Just as my friend and I were about to say our goodbyes he told me about data he’d collected on his employee’s overall job satisfaction, the implications of which were of great interest to him and somewhat surprising as well. His firm had been doing especially well over the past five years. Salaries were up nearly forty percent on average. But still, in blind surveys, he’d found sentiments like “malaise”, “disengagement”, “boredom”, and “dissatisfaction”. What he learned supports what researchers (and smart people who aren’t researchers) have been saying all along: Satisfaction doesn’t come from salary hikes; it comes most often from involvement in purpose-driven activities that promote the growth of others. One more thing my friend learned from his survey was that his people felt they had “no time.”

Time, and in particular, the scarcity of time, is a central theme with so many of us. But what does it really mean when someone says, “I don’t have enough time?” If you examine the statement it’s nonsensical. Everyone has time. We all have exactly the same amount; no one has more or less than 24 hours in a day. But for those who are stuck in roles that preclude them from reaching for what they consider things of higher value, time does indeed feel scarce. When our skills and acumen are underutilized we can often feel that our jobs are too mechanical, too short on purpose, and altogether too easy. But wait; don’t we all strive to make our work easier? Isn’t that what we’ve been trained to do, to make things more efficient, more streamlined?

Yes perhaps, but the moment our jobs become easy is the moment we lose touch with our creativity —and when we lose that, we lose a sense of fulfillment.  Ease alone isn’t what we want to fill our days with. What we truly want is for time to push against us, to pressure us, to create a tension that leaves us cognizant of the fleeting nature of time itself —and then to do something of a higher value with our time. What we crave most are those moments when we are lost in the midst of purposeful engagement.  Lost is the operative word Getting lost means that we have placed ourselves in unfamiliar territory, that we are breaking new ground, and that we are finding our way with our senses engaged, rather than acting on autopilot.

What is that thing of higher value in your life, what is it you do that brings you and the people around you the greatest degree of fulfillment? Are you able to get lost in the work you do, and more importantly, are these ideas deeply embedded in your organization’s culture? People who are engaged in things of higher value will typically find themselves endeavoring to improve someone’s life. Whether you’re working in a laboratory to create a new drug, or working one on one with a child to teach her to read, acting for the betterment of an individual or an important cause has the single greatest influence on generating a sense of personal fulfillment.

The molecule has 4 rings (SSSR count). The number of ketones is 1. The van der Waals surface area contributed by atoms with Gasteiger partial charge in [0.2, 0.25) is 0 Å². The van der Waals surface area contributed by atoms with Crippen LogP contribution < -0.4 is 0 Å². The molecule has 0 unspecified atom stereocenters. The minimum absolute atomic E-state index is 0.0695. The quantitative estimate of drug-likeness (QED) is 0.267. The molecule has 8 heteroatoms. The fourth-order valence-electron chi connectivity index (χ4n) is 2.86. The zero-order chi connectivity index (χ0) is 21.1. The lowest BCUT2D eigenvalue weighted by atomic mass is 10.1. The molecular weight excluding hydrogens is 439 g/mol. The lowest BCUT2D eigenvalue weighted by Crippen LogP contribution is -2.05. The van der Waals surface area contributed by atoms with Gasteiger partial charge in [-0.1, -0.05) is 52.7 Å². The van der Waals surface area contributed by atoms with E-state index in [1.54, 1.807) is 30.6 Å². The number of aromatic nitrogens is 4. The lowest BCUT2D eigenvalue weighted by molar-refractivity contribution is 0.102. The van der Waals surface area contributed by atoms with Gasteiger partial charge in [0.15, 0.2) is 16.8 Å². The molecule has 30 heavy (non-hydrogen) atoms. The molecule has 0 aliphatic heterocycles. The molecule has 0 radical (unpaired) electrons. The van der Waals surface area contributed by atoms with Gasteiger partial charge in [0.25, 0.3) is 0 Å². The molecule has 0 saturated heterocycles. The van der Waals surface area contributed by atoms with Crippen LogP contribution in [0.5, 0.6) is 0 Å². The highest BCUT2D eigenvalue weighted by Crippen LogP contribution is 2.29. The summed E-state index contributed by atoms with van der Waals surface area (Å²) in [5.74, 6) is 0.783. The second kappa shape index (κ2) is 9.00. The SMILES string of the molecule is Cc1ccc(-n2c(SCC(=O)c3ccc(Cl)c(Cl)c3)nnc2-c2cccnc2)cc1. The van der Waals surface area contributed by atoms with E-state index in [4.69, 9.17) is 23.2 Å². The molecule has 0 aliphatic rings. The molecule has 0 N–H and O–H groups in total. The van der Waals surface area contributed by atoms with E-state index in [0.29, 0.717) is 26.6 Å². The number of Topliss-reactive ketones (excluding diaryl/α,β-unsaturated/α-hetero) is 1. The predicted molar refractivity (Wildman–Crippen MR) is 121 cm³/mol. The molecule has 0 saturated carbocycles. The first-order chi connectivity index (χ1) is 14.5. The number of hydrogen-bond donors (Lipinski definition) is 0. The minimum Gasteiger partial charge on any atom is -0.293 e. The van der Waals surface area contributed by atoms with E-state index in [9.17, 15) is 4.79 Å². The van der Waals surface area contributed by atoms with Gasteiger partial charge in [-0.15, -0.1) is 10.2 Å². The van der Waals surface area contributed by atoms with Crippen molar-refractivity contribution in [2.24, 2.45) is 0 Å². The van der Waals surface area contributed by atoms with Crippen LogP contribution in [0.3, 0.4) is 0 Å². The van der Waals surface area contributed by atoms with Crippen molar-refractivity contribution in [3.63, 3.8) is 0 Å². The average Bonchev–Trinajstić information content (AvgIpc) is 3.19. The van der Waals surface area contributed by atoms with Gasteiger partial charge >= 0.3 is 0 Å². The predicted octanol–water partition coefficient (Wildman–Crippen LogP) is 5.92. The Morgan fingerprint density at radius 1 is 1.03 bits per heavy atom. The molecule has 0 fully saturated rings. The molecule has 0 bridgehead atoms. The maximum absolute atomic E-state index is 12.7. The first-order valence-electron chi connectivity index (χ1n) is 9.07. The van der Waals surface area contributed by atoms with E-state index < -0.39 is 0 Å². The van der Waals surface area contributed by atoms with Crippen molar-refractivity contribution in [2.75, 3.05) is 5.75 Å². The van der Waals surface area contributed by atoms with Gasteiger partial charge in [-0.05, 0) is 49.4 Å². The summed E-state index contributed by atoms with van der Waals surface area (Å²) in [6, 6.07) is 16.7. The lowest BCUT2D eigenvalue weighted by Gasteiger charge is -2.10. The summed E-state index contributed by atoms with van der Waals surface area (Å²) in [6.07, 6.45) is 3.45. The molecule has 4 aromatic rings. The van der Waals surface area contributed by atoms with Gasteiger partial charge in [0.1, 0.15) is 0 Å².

While it’s true, getting to a place where more people are accomplishing things they find important, is aspirational, especially given that the vast majority of employees don’t have the opportunity to evince this kind of work in their current roles. But as leaders, we need to bring these opportunities to as many people as possible. We need to understand that being involved in things of higher value and helping others to get to there is not only a moral imperative, it’s about unlocking the very solutions that can prevent the disruption of our organizations.

The way forward is an exploration rather than a recitation, it is finding our way as opposed to knowing our way. What we need to rethink is: How many of the things we do each day fit in the box of: I’ve got this job down to a science,’ and how many of them fit in the box of: ‘this is new terrain, ambiguous territory, with answers that are not well defined and edges that are not yet clear?' It’s only in the latter that we find engagement, fulfillment, and purpose.

For too many of us, money is still the thing we reflexively equate with value. Don’t get me wrong, money is important, vitally so, but its greatest significance becomes apparent only when it buys us and those around us, time to work on things of higher value.

This article originally appeared in Forbes and is brought to your by our friends at Big Muse.

About the author:
Peter Himmelman is a Grammy and Emmy nominated singer-songwriter, visual artist, best-selling author, film composer, entrepreneur, and rock and roll performer. Time Magazine writes: “Himmelman writes songs with the same urgency that compelled the Lost Generation to write novels."

In addition to his own, continuing creative work, he is the founder of Big Muse, a company, which helps organizations to leverage the power of their people’s innate creativity. Clients include Boeing, 3M, McDonald’s, Adobe, and Gap Inc. His most recent book, Let Me Out (Unlock your creative mind and bring your ideas to life) was released October, 2016. Peter also holds an Advanced Management Certificate from The Kellogg School of Business, at Northwestern, and a Certificate Of Leadership Development from the National Security Seminar of The United States Army War College.

Photo by Annie Spratt on Unsplash